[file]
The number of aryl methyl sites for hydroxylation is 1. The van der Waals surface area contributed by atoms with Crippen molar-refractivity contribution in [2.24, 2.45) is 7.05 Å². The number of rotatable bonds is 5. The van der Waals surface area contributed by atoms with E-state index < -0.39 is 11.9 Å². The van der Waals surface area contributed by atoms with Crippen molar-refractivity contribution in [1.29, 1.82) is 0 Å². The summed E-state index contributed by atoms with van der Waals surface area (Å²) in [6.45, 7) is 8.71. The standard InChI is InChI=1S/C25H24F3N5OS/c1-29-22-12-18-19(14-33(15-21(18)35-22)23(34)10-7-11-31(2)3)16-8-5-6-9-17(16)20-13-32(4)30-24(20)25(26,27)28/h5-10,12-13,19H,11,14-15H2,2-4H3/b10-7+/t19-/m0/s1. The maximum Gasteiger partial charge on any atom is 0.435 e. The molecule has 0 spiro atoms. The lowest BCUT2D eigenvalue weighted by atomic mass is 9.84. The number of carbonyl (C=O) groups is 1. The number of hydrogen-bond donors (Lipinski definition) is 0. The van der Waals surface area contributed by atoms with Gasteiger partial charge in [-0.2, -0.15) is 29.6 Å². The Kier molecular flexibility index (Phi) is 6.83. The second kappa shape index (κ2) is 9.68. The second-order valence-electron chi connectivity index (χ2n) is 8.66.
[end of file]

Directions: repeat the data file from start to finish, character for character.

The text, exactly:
The number of aryl methyl sites for hydroxylation is 1. The van der Waals surface area contributed by atoms with Crippen molar-refractivity contribution in [2.24, 2.45) is 7.05 Å². The number of rotatable bonds is 5. The van der Waals surface area contributed by atoms with E-state index < -0.39 is 11.9 Å². The van der Waals surface area contributed by atoms with Crippen molar-refractivity contribution in [1.29, 1.82) is 0 Å². The summed E-state index contributed by atoms with van der Waals surface area (Å²) in [6.45, 7) is 8.71. The standard InChI is InChI=1S/C25H24F3N5OS/c1-29-22-12-18-19(14-33(15-21(18)35-22)23(34)10-7-11-31(2)3)16-8-5-6-9-17(16)20-13-32(4)30-24(20)25(26,27)28/h5-10,12-13,19H,11,14-15H2,2-4H3/b10-7+/t19-/m0/s1. The maximum Gasteiger partial charge on any atom is 0.435 e. The molecule has 0 spiro atoms. The lowest BCUT2D eigenvalue weighted by atomic mass is 9.84. The number of carbonyl (C=O) groups is 1. The number of hydrogen-bond donors (Lipinski definition) is 0. The van der Waals surface area contributed by atoms with Gasteiger partial charge in [-0.2, -0.15) is 29.6 Å². The Kier molecular flexibility index (Phi) is 6.83. The second kappa shape index (κ2) is 9.68. The second-order valence-electron chi connectivity index (χ2n) is 8.66.